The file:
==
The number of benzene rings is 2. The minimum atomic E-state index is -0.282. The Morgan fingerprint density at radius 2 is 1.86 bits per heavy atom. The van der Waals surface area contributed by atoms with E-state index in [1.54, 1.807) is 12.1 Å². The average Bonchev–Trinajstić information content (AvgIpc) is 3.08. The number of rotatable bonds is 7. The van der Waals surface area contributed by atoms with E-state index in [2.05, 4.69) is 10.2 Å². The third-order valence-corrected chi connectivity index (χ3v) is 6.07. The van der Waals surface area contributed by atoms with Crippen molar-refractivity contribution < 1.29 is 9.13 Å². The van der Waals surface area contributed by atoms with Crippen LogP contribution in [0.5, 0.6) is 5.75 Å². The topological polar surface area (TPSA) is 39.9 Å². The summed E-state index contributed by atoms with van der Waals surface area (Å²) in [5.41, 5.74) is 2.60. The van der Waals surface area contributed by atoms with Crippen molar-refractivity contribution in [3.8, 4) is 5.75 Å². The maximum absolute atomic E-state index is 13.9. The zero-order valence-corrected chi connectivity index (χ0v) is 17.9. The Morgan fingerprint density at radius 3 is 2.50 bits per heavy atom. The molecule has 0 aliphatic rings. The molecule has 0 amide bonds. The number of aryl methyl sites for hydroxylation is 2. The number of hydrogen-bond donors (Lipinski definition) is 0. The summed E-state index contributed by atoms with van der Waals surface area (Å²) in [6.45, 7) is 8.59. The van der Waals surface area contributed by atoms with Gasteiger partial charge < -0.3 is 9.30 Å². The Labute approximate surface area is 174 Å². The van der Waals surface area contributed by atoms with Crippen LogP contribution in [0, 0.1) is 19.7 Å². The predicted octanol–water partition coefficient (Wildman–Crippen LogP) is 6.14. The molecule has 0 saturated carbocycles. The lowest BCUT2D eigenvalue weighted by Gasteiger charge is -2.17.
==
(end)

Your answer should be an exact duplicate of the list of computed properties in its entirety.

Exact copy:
The number of benzene rings is 2. The minimum atomic E-state index is -0.282. The Morgan fingerprint density at radius 2 is 1.86 bits per heavy atom. The van der Waals surface area contributed by atoms with E-state index in [1.54, 1.807) is 12.1 Å². The average Bonchev–Trinajstić information content (AvgIpc) is 3.08. The number of rotatable bonds is 7. The van der Waals surface area contributed by atoms with E-state index in [2.05, 4.69) is 10.2 Å². The third-order valence-corrected chi connectivity index (χ3v) is 6.07. The van der Waals surface area contributed by atoms with Crippen molar-refractivity contribution < 1.29 is 9.13 Å². The van der Waals surface area contributed by atoms with Crippen LogP contribution in [0.5, 0.6) is 5.75 Å². The topological polar surface area (TPSA) is 39.9 Å². The summed E-state index contributed by atoms with van der Waals surface area (Å²) in [5.41, 5.74) is 2.60. The van der Waals surface area contributed by atoms with Crippen molar-refractivity contribution in [3.8, 4) is 5.75 Å². The maximum absolute atomic E-state index is 13.9. The zero-order valence-corrected chi connectivity index (χ0v) is 17.9. The Morgan fingerprint density at radius 3 is 2.50 bits per heavy atom. The molecule has 0 aliphatic rings. The molecule has 0 amide bonds. The number of aryl methyl sites for hydroxylation is 2. The number of hydrogen-bond donors (Lipinski definition) is 0. The summed E-state index contributed by atoms with van der Waals surface area (Å²) in [6.45, 7) is 8.59. The van der Waals surface area contributed by atoms with Gasteiger partial charge < -0.3 is 9.30 Å². The Labute approximate surface area is 174 Å². The van der Waals surface area contributed by atoms with Crippen LogP contribution in [0, 0.1) is 19.7 Å². The predicted octanol–water partition coefficient (Wildman–Crippen LogP) is 6.14. The molecule has 0 saturated carbocycles. The lowest BCUT2D eigenvalue weighted by Gasteiger charge is -2.17.